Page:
A wise man once told me, "People get the government they deserve." At the time, I thought this assessment was overly harsh. After all, what can unarmed civilians do when they are under the control of a dictator? I still believe it is a sweeping statement, but perhaps it contains more than a few grains of truth. People who are willing to be ridden over will be, or, as a wise woman I once knew said, "Make like a doormat and people will wipe their feet."
So it is in interpersonal relations, so it is with societies and dictators who would seize power. In any time and place, there will always be power-crazed and ruthless groups and individuals. Whether they have their way has much to do with the character of the decent and peaceful folk within a society, including their will, their determination, and their capacity for courage in their own defense.
These past weeks, the people of Egypt have risen up and demanded freedom. Like any society, Egypt is a polyglot of people of varying orientations and motivations. The future is uncertain. And, especially given recent history, including the 1979 Islamist revolution in Iran - which started out as a liberal revolution - there is cause for serious concern that the radicals will take over.
That said, it would take a jaded eye to fail to see the beauty of hundreds of thousands of Egyptian people standing up and, for the most part peacefully, demanding their freedom.
Is it naive to hope? The belief that men and women carry within a universal urge for freedom is a core belief for me, as is the belief that progress is possible.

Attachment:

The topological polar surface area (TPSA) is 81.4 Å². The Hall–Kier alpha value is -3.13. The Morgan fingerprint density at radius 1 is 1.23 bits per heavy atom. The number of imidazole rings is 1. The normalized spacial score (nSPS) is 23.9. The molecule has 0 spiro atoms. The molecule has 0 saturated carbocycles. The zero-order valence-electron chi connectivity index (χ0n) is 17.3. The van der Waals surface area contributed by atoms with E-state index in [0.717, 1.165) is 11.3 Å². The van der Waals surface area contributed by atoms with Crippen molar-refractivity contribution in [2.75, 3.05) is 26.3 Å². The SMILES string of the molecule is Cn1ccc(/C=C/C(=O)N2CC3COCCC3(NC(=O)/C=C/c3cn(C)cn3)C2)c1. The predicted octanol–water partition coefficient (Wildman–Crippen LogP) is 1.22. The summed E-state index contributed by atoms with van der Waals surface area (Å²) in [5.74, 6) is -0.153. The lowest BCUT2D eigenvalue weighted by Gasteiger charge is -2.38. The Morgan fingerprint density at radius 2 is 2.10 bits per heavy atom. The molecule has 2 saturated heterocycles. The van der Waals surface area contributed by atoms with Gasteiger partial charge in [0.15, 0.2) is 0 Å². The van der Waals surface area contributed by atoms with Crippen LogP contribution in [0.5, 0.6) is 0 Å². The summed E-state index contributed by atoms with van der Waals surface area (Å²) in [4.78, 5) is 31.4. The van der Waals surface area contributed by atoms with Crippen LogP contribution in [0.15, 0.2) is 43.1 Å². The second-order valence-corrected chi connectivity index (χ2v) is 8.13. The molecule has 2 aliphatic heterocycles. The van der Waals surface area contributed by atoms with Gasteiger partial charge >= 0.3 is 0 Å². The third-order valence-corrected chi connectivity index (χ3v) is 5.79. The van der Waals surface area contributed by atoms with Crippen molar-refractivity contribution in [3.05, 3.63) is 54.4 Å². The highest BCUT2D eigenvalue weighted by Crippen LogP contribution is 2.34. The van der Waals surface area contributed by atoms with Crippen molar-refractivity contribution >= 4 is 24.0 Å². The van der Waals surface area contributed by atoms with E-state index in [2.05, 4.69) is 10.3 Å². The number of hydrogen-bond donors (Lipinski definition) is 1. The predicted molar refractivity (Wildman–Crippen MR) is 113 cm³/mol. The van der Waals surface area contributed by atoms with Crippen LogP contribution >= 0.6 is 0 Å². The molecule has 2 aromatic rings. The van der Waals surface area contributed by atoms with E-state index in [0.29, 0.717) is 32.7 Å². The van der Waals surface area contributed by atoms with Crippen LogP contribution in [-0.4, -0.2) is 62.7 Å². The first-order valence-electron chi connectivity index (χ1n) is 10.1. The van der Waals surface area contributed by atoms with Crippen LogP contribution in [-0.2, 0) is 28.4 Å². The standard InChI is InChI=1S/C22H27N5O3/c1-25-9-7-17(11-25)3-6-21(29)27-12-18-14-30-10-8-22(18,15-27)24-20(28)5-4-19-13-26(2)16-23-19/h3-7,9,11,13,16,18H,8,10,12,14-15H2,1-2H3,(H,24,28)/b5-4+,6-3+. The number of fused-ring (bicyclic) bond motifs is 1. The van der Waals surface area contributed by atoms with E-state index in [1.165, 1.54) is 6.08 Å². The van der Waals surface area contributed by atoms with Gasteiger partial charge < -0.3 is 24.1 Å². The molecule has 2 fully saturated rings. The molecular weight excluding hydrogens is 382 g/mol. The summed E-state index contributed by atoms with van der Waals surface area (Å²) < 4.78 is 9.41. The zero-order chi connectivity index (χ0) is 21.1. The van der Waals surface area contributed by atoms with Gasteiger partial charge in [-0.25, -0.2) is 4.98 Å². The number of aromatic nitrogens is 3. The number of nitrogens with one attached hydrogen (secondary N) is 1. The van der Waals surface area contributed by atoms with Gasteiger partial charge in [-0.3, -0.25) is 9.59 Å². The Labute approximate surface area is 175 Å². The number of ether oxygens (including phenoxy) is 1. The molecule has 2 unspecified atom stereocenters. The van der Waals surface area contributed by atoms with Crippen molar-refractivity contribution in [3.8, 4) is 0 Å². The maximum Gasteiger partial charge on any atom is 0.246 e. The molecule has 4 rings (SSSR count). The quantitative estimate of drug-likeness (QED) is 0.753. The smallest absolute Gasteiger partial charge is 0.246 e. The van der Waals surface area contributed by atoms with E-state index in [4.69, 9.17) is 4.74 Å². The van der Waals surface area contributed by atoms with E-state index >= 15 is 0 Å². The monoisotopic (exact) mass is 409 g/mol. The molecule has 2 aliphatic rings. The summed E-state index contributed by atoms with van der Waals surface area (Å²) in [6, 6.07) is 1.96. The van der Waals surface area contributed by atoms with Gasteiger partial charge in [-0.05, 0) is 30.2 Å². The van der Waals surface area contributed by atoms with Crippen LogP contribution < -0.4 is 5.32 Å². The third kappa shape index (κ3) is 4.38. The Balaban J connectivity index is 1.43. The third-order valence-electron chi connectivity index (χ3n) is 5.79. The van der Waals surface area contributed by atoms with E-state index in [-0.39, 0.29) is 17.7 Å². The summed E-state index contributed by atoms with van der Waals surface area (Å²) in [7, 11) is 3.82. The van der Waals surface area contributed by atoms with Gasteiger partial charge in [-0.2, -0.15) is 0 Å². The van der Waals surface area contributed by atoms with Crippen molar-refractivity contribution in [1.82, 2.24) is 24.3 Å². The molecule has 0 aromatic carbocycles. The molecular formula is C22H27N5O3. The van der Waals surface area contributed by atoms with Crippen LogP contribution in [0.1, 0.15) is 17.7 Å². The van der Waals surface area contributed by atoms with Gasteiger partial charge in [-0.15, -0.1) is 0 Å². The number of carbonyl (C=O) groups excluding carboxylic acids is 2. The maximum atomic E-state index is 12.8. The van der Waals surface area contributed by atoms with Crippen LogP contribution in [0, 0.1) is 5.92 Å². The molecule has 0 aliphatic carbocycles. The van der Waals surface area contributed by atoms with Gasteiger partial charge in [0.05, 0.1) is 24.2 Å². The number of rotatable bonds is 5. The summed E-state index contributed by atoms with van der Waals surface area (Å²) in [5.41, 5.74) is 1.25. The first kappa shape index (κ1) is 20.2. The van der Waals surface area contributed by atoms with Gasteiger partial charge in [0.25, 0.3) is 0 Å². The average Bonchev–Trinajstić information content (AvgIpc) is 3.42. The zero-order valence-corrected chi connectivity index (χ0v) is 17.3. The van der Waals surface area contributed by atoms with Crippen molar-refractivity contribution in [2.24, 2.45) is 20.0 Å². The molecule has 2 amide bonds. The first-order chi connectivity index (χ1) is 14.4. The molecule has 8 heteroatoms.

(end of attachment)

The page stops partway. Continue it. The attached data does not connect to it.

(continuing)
This week I spoke with Iraqi human rights champion and former Iraqi Parliamentarian Mithal al-Alusi. Mr. Alusi, whose two sons were murdered by terrorists after he traveled to Israel to promote good relations and counter-terror cooperation between Iraq and the Jewish State, has been a fearless champion of progress and true liberalism--free press, rule of law, and human rights--in the Middle East. As a native-born Iraqi who has invested his entire life in progress in the Middle East, he is an expert on the subject of democracy in this volatile region.
Alusi's take on this revolution is that it can go either way, and much depends of the role the U.S. is willing to take, as the leader of the free world, in nurturing and supporting a liberal state in Egypt, one that helps the majority in Egypt, whom Mr. Alusi characterizes as the "good, clean people" to be ascendant in the new system. If the U.S. is hands off, Alusi cautions, the extremists, like the Muslim Brotherhood, who he describes as "very organized," will take over.
In answer to my question, "Who are the reformers?" he said, "Generally the people on the street are good people, young people. They learn from the internet how to say yes or no - not like my generation [in which] they say you must respect your uncle and father you don't have the right to say no, to anything."
"Those people they are good people on the street--but the old parties are very organized, [like] the Islamic Brotherhood. The Brotherhood has been punished by Nasser, Sadat, and Mubarak, but they have a good network."
Alusi, who knows firsthand the difficulties campaigning against well-organized and well-funded extremists as a liberal who has little help from the U.S. or other liberal democracies, added, "Mostly the common people are good people and clean but they don't have know how to campaign, to run political parties, to organize... The extremists are in a position to use those clean people and control the situation."